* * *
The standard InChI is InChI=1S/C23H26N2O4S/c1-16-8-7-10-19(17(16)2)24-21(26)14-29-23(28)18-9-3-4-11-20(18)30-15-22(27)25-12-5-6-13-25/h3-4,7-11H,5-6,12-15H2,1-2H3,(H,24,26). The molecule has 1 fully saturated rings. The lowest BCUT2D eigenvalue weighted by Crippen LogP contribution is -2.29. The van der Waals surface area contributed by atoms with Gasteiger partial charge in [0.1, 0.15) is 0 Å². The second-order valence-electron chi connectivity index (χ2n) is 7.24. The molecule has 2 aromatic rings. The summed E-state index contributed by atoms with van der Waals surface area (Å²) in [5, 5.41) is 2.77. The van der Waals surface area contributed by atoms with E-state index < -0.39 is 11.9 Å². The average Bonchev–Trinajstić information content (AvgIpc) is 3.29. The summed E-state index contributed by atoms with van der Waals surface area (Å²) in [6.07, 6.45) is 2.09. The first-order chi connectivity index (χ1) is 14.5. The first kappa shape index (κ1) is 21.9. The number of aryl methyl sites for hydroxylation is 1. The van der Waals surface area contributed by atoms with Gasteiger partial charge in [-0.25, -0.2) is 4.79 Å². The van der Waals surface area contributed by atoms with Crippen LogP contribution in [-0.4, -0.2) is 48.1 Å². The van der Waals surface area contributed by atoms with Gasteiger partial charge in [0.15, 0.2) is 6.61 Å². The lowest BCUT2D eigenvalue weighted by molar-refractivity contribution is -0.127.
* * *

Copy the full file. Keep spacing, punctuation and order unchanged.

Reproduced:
The standard InChI is InChI=1S/C23H26N2O4S/c1-16-8-7-10-19(17(16)2)24-21(26)14-29-23(28)18-9-3-4-11-20(18)30-15-22(27)25-12-5-6-13-25/h3-4,7-11H,5-6,12-15H2,1-2H3,(H,24,26). The molecule has 1 fully saturated rings. The lowest BCUT2D eigenvalue weighted by Crippen LogP contribution is -2.29. The van der Waals surface area contributed by atoms with Gasteiger partial charge in [0.1, 0.15) is 0 Å². The second-order valence-electron chi connectivity index (χ2n) is 7.24. The molecule has 2 aromatic rings. The summed E-state index contributed by atoms with van der Waals surface area (Å²) in [5, 5.41) is 2.77. The van der Waals surface area contributed by atoms with E-state index < -0.39 is 11.9 Å². The average Bonchev–Trinajstić information content (AvgIpc) is 3.29. The summed E-state index contributed by atoms with van der Waals surface area (Å²) in [6.07, 6.45) is 2.09. The first-order chi connectivity index (χ1) is 14.5. The first kappa shape index (κ1) is 21.9. The number of aryl methyl sites for hydroxylation is 1. The van der Waals surface area contributed by atoms with Gasteiger partial charge in [-0.25, -0.2) is 4.79 Å². The van der Waals surface area contributed by atoms with Crippen LogP contribution in [-0.4, -0.2) is 48.1 Å². The van der Waals surface area contributed by atoms with Gasteiger partial charge in [0.15, 0.2) is 6.61 Å². The lowest BCUT2D eigenvalue weighted by molar-refractivity contribution is -0.127.